Looks like Exchange is getting easier and easier on every version, the installation anyway. Even so, I taught I’ll give it a try here for those that are new to this product, or want to play with it to learn more. In this guide I’m going to install Exchange 2013 on a server 2012 box and a 2008 R2 one. This is a simple scenario with a single forest and a single domain.
Before you actually want to start the installation, first you need to think on what server version Exchange 2013 is going to sit, because there are different prerequisites:
For Windows Server 2008 R2 with the Mailbox and Client Access Server
– from a PowerShell console use these two commands:
Import-Module ServerManager Add-WindowsFeature Desktop-Experience, NET-Framework, NET-HTTP-Activation, RPC-over-HTTP-proxy, RSAT-Clustering, RSAT-Web-Server, WAS-Process-Model, Web-Asp-Net, Web-Basic-Auth, Web-Client-Auth, Web-Digest-Auth, Web-Dir-Browsing, Web-Dyn-Compression, Web-Http-Errors, Web-Http-Logging, Web-Http-Redirect, Web-Http-Tracing, Web-ISAPI-Ext, Web-ISAPI-Filter, Web-Lgcy-Mgmt-Console, Web-Metabase, Web-Mgmt-Console, Web-Mgmt-Service, Web-Net-Ext, Web-Request-Monitor, Web-Server, Web-Stat-Compression, Web-Static-Content, Web-Windows-Auth, Web-WMI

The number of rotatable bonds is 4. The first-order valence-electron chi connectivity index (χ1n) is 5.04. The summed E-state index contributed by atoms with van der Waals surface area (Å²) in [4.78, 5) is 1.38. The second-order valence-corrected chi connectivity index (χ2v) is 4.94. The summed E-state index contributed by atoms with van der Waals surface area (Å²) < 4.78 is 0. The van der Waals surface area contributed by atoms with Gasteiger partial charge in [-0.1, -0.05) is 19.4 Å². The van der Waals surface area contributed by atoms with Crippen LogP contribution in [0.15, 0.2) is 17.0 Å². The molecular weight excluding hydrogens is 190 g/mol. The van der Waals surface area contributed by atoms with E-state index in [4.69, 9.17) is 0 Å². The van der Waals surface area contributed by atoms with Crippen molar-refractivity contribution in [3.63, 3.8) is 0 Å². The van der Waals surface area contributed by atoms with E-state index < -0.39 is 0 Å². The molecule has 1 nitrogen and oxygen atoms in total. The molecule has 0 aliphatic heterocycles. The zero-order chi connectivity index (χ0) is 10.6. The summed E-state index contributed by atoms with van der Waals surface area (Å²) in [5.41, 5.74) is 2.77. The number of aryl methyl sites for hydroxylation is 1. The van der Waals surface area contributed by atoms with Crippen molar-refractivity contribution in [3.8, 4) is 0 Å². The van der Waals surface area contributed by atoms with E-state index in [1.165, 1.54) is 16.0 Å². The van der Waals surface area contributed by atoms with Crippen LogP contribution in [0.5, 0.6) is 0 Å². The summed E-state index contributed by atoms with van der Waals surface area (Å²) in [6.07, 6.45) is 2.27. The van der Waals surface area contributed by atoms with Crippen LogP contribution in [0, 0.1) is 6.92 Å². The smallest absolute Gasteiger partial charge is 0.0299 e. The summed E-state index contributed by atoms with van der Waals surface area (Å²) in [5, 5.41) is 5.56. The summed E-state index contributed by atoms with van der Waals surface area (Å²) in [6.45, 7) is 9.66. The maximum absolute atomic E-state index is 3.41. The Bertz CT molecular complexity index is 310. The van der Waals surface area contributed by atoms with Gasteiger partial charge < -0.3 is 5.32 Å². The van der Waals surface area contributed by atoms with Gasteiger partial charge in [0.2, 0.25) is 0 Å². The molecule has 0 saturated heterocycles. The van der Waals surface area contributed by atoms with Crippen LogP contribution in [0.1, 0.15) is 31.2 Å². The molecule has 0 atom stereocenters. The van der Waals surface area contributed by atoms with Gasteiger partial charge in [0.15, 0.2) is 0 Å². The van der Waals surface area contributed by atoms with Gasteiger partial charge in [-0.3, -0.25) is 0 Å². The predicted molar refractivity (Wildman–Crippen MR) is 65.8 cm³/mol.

– Microsoft .NET Framework 4.5
– Windows Management Framework 3.0
– Microsoft Office 2010 Filter Pack 64 bit
– Microsoft Office 2010 Filter Pack SP1 64 bit
– Microsoft Unified Communications Managed API 4.0 Runtime 64-bit
– Microsoft Knowledge Base article KB974405 (Windows Identity Foundation)
– Knowledge Base article KB2619234
– Knowledge Base article KB2533623
For Windows Server 2012 with the Mailbox and Client Access Server
– from a PowerShell console use these command:
Install-WindowsFeature AS-HTTP-Activation, Desktop-Experience, NET-Framework-45-Features, RPC-over-HTTP-proxy, RSAT-Clustering, RSAT-Clustering-CmdInterface, Web-Mgmt-Console, WAS-Process-Model, Web-Asp-Net45, Web-Basic-Auth, Web-Client-Auth, Web-Digest-Auth, Web-Dir-Browsing, Web-Dyn-Compression, Web-Http-Errors, Web-Http-Logging, Web-Http-Redirect, Web-Http-Tracing, Web-ISAPI-Ext, Web-ISAPI-Filter, Web-Lgcy-Mgmt-Console, Web-Metabase, Web-Mgmt-Console, Web-Mgmt-Service, Web-Net-Ext45, Web-Request-Monitor, Web-Server, Web-Stat-Compression, Web-Static-Content, Web-Windows-Auth, Web-WMI, Windows-Identity-Foundation
If you don’t install those prerequisites the Exchange installation will stop. The nice thing about the wizard is that it gives you the address page of every prerequisite that needs to be installed on the system. That way you don’t have to search for packages on the internet.
Now that everything is in place, let’s move on with the installation. After the installer launches, on the first screen you will have to choose if any Exchange updates that might exist should be downloaded before the installation actually begins. Since this is a test environment, I will choose not to, and continue the wizard.
The wizard will copy the necessary files for the installation on temp directory then it will initialize the Exchange setup.
On the Introduction page just click Next.
Accept the EULA then continue the wizard.